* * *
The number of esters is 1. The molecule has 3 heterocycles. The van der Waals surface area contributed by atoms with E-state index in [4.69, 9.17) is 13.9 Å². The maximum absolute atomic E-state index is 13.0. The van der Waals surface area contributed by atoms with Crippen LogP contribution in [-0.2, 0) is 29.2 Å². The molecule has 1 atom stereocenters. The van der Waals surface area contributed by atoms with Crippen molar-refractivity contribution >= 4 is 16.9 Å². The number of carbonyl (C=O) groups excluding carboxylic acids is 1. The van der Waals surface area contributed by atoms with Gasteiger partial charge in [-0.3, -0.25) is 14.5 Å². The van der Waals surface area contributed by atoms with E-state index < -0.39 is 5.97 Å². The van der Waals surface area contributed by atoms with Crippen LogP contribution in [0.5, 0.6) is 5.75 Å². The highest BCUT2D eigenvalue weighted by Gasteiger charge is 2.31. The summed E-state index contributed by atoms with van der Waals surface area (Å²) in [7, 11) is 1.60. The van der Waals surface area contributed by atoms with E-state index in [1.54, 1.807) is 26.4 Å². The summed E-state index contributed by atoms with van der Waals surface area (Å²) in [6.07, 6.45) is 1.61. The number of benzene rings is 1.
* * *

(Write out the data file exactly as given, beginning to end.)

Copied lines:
The number of esters is 1. The molecule has 3 heterocycles. The van der Waals surface area contributed by atoms with E-state index in [4.69, 9.17) is 13.9 Å². The maximum absolute atomic E-state index is 13.0. The van der Waals surface area contributed by atoms with Crippen LogP contribution in [-0.2, 0) is 29.2 Å². The molecule has 1 atom stereocenters. The van der Waals surface area contributed by atoms with Crippen molar-refractivity contribution >= 4 is 16.9 Å². The number of carbonyl (C=O) groups excluding carboxylic acids is 1. The van der Waals surface area contributed by atoms with Gasteiger partial charge in [-0.3, -0.25) is 14.5 Å². The van der Waals surface area contributed by atoms with E-state index < -0.39 is 5.97 Å². The van der Waals surface area contributed by atoms with Crippen LogP contribution in [0.5, 0.6) is 5.75 Å². The highest BCUT2D eigenvalue weighted by Gasteiger charge is 2.31. The summed E-state index contributed by atoms with van der Waals surface area (Å²) in [7, 11) is 1.60. The van der Waals surface area contributed by atoms with E-state index in [1.54, 1.807) is 26.4 Å². The summed E-state index contributed by atoms with van der Waals surface area (Å²) in [6.07, 6.45) is 1.61. The number of benzene rings is 1.